3 health systems, precision med vendor partner to personalize care

Three well-known healthcare delivery systems are teaming with a precision medicine vendor to develop algorithms to personalize care delivery.

Participating providers include LifeBridge Health in Baltimore; Riverside Health System in Newport News, Va.; and St. Luke’s University Health Network in Bethlehem, Pa.

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The organizations will work with Progknowse to develop predictive algorithms using machine learning technology for precise and actionable therapeutic recommendations to improve and personalize care delivery. Progknowse is building a clinical and genomic dataset using predictive analytics that will be compatible with the Connect performance improvement platform developed by Premier, a group purchasing and healthcare services vendor.

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Progknowse also is giving its partners access to anonymized clinical and administrative data for scientists and the machine learning tools they use to build algorithms that measure and predict patient outcomes based on thousands of individual predictors.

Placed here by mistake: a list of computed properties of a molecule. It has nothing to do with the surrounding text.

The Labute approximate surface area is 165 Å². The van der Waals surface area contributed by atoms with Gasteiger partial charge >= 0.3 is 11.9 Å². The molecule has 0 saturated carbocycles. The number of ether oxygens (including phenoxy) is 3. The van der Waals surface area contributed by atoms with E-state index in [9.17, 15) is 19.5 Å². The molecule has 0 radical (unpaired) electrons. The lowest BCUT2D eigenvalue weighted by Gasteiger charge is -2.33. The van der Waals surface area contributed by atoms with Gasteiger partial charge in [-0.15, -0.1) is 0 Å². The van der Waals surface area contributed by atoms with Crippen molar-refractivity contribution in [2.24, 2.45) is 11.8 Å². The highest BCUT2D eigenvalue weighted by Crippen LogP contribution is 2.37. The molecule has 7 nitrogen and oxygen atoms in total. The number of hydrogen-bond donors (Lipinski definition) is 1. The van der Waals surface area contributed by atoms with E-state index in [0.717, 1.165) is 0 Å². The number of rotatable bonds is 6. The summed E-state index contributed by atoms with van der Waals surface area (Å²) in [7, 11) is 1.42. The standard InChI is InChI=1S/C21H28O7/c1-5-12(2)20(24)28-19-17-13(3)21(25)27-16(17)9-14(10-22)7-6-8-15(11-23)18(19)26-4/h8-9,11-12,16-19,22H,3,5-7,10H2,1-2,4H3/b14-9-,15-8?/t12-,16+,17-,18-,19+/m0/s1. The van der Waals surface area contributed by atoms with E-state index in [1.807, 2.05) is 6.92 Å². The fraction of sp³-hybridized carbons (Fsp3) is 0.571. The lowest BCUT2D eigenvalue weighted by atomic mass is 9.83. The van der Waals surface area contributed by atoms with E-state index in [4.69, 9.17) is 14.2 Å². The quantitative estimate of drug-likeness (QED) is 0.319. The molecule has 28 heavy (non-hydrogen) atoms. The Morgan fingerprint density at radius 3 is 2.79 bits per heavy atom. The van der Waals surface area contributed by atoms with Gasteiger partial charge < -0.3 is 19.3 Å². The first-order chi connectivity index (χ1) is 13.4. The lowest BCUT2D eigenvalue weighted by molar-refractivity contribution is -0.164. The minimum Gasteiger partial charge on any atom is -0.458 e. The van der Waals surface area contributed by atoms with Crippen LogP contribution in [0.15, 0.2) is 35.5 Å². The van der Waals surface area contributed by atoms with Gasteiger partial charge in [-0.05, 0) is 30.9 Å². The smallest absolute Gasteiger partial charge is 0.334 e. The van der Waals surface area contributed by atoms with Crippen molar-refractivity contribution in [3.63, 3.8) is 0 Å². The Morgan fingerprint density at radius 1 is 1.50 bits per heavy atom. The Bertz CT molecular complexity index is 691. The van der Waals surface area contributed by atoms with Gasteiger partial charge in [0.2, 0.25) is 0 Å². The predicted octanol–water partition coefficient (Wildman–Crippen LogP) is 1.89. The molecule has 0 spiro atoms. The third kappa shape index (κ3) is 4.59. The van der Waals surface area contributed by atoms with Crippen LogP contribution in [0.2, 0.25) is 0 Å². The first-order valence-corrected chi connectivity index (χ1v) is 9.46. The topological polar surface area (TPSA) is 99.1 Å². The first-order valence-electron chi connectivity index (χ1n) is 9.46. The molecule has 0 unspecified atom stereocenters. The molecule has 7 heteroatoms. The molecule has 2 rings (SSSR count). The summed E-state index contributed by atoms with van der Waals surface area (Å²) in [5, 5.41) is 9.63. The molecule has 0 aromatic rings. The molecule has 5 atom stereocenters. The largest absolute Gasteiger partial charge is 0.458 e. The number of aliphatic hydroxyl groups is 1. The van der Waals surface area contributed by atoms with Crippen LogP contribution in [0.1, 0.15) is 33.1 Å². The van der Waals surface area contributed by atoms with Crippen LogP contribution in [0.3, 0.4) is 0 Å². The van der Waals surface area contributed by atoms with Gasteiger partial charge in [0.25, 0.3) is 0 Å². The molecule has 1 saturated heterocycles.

“We enjoy working with other like-minded regional health systems to build a platform for precision medicine that is both innovative and affordable,” says Charles Frazier, MD and chief medical information officer at Riverside Health System. “By applying these predictive algorithms to our health data, we hope to accurately predict patients’ outcomes of a specific treatment to help patients, family and clinicians select the best treatments for them.”

Aldo Carmona, MD, and senior vice president of clinical integration at St. Luke’s, says the opportunity to combine the use of Premier’s platform and its database with predictive machine learning models from Progknowse will facilitate precision medicine for patients. “Collaborative projects like this are critical to taking advantage of our expanding data and bringing efficient, cost-effective care to our patients,” he adds.

Progknowse is using Premier’s platform to access national datasets that contain de-identified clinical outcomes data on nearly half of U.S. patient discharges. This enables scientists to create algorithms that advance and personalize treatment based on clinical ad genetic information.

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